Most buyers of businesses are sophisticated financial or strategic organizations with legions of well-compensated tax accountants and attorneys to consider the most advantageous ways to structure transactions. Still, it is incumbent upon a banker to identify where a buyer may (knowingly or unknowingly) capture value in order to transfer as much of that value to its client as possible.

Let’s take a scenario where the purchase price for an S-Corporation is $25.0 million. Assuming that purchase price was derived by the buyer using a 20.0% IRR, an advisor can calculate the anticipated proceeds from the buyer’s ultimate exit. In the instance where the buyer has not quantified the tax benefits from a QSBS exclusion in their model, by identifying this value creation mechanism we have given them reason to increase their purchase price. To achieve the same 20.0% IRR hurdle with the newly realized tax benefits, the buyer can pay the seller as much as $30.4 million.

We can assume that in most situations, a sophisticated purchaser has already accounted for any tax benefits in the value they’ve derived. Still, they may be trying to capture that additional return for themselves as opposed to shifting some of that value to the sellers. By laying out an analysis that acknowledges the tax benefits they will be achieving, and the implied rates of return it suggests, a banker hopefully creates the foundation of a compelling argument for the buyer to pay more. In the scenario where the tax treatment was known, you’ve simply brought to the front of the discussion what was already built in, but with a better argument for enhancing purchase price. In the scenario where the tax benefits were not clear to the buyer, you have now created tangible additional value for them and therefore meaningfully justified a purchase price increase. Either way, detailed knowledge of tax structuring and proceeds impact has had sizeable economic benefit for the client.

The analysis and explanation included here isn’t intended to intimidate or overwhelm an owner that is contemplating the sale of their business. On the contrary, many of these structuring considerations are routine for experienced deal professionals. The goal is really to shine a light on some of the many unknowns or uncertainties that may exist while negotiating a transaction without the appropriate professional support.

Many of our clients are founder or family-owned enterprises that may be bringing in outside capital for the first time. It is typically the largest wealth creation, or depending on your perspective, “diversification” event of their lives. Admittedly, depending on a seller’s objectives, maximizing proceeds may not be the number one objective. As previously discussed, in some instances, a quiet transaction that doesn’t disrupt the status-quo of the business could be preferred. It can be a logical tradeoff of priorities that we see from time to time, as long as the purchase price meets the client’s threshold. Still, it is remarkable how the lure of a headline number can sometimes blind an otherwise competent seller to the other factors influencing a seemingly attractive transaction. As with most things that appear too good to be true, there often is more than meets the eye in a transaction – and is therefore a situation that could benefit from the analysis of an experienced deal professional.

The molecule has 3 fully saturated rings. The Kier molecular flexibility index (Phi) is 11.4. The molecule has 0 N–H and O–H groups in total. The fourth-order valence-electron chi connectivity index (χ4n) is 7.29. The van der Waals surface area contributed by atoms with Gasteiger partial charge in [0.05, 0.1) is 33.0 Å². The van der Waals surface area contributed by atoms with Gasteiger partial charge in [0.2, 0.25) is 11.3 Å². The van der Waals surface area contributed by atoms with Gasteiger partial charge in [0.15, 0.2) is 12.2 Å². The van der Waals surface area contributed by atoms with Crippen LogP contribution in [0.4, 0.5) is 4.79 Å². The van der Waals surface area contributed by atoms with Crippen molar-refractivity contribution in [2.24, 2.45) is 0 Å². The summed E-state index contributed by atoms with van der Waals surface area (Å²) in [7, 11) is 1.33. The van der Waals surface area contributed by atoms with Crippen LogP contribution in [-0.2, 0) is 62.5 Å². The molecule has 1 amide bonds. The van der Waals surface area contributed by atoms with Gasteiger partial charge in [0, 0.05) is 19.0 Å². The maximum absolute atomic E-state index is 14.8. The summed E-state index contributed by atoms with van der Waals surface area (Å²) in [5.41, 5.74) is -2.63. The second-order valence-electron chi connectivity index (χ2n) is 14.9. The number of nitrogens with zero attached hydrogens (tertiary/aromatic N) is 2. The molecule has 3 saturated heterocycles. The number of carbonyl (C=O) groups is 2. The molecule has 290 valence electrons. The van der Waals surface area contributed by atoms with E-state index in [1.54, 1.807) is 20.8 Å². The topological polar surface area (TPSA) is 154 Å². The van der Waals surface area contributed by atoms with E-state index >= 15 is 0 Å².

Lastly, we would be remiss if we didn’t acknowledge that the tax code and legal structuring in a transaction can be extremely complex and the analysis/summaries provided in this document make a number of simplifying assumptions for the purposes of more clearly articulating several nuances. This document does not constitute any recommendations or advice regarding any of the topics covered within. As the entire premise of this document suggests, engaging an experienced transaction professional for more detailed and situation-specific counsel is always advised.

About Matrix Capital Markets Group, Inc.
Founded in 1988, Matrix Capital Markets Group, Inc. is an independent, advisory focused, privately-held investment bank headquartered in Richmond, VA, with additional offices in Baltimore, MD and New York, NY. Matrix provides merger & acquisition and financial advisory services for privately-held, private-equity owned, not-for-profit and publicly traded companies. Matrix’s advisory services include company sales, recapitalizations, capital raises of debt & equity, corporate carve outs, special situations, management buyouts, corporate valuations and fairness opinions.

Our industry focused, dedicated sector advisory groups serve clients in the automotive aftermarket, downstream energy & convenience retail, healthcare and outdoor recreation & marine markets. Our broad sector advisory groups serve clients in a wide range of industries including business services, consumer, diversified industrials, restaurants and transportation & logistics. For additional information or to contact our team members, please visit www.matrixcmg.com.

The contents of this publication are presented for informational purposes only by Matrix Capital Markets Group, Inc. and MCMG Capital Advisors, Inc. (“Matrix”), and nothing contained herein is an offer to sell or a solicitation to purchase any of the securities discussed. While Matrix believes the information presented in this publication is accurate, this publication is provided “AS IS” and without warranty of any kind, either expressed or implied, including, but not limited to, the implied warranty of merchantability, fitness for a particular purpose, or non‐infringement. Matrix assumes no responsibility for errors or omissions in this presentation or other documents which may be contained in, referenced, or linked to this publication. Any recipient of this publication is expressly responsible to seek out its own professional advice with respect to the information contained herein.